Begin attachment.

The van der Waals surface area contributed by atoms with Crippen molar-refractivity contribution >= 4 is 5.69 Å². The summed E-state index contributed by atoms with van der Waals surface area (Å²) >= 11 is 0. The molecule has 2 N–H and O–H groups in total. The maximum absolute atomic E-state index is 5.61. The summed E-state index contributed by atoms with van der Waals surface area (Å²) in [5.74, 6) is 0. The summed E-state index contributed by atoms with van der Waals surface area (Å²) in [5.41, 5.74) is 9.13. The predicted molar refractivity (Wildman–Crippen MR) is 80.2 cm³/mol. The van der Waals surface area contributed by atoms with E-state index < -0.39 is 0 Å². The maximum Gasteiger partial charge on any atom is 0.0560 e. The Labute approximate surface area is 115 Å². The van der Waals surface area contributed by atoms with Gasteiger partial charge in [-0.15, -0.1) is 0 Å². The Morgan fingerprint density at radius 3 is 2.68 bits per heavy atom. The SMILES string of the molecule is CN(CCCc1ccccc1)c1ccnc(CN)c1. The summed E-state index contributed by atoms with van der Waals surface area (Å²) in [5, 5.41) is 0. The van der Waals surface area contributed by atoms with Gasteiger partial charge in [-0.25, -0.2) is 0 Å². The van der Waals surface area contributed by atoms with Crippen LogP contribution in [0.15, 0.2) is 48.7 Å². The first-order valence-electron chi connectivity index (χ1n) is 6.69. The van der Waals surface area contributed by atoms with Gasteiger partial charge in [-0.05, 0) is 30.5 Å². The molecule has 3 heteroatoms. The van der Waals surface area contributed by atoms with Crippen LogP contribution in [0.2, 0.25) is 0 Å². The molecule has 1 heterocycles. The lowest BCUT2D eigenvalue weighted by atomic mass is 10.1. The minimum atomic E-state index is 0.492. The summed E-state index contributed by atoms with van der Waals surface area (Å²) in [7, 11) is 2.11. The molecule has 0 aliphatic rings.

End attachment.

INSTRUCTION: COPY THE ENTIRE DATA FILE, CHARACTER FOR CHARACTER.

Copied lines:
The van der Waals surface area contributed by atoms with Crippen molar-refractivity contribution >= 4 is 5.69 Å². The summed E-state index contributed by atoms with van der Waals surface area (Å²) >= 11 is 0. The molecule has 2 N–H and O–H groups in total. The maximum absolute atomic E-state index is 5.61. The summed E-state index contributed by atoms with van der Waals surface area (Å²) in [5.74, 6) is 0. The summed E-state index contributed by atoms with van der Waals surface area (Å²) in [5.41, 5.74) is 9.13. The predicted molar refractivity (Wildman–Crippen MR) is 80.2 cm³/mol. The van der Waals surface area contributed by atoms with E-state index < -0.39 is 0 Å². The maximum Gasteiger partial charge on any atom is 0.0560 e. The Labute approximate surface area is 115 Å². The van der Waals surface area contributed by atoms with Gasteiger partial charge in [-0.15, -0.1) is 0 Å². The Morgan fingerprint density at radius 3 is 2.68 bits per heavy atom. The SMILES string of the molecule is CN(CCCc1ccccc1)c1ccnc(CN)c1. The summed E-state index contributed by atoms with van der Waals surface area (Å²) in [5, 5.41) is 0. The van der Waals surface area contributed by atoms with Gasteiger partial charge in [-0.25, -0.2) is 0 Å². The van der Waals surface area contributed by atoms with Crippen LogP contribution in [0.15, 0.2) is 48.7 Å². The first-order valence-electron chi connectivity index (χ1n) is 6.69. The van der Waals surface area contributed by atoms with Gasteiger partial charge in [-0.05, 0) is 30.5 Å². The molecule has 3 heteroatoms. The van der Waals surface area contributed by atoms with Crippen LogP contribution in [0.2, 0.25) is 0 Å². The molecule has 1 heterocycles. The lowest BCUT2D eigenvalue weighted by atomic mass is 10.1. The minimum atomic E-state index is 0.492. The summed E-state index contributed by atoms with van der Waals surface area (Å²) in [7, 11) is 2.11. The molecule has 0 aliphatic rings.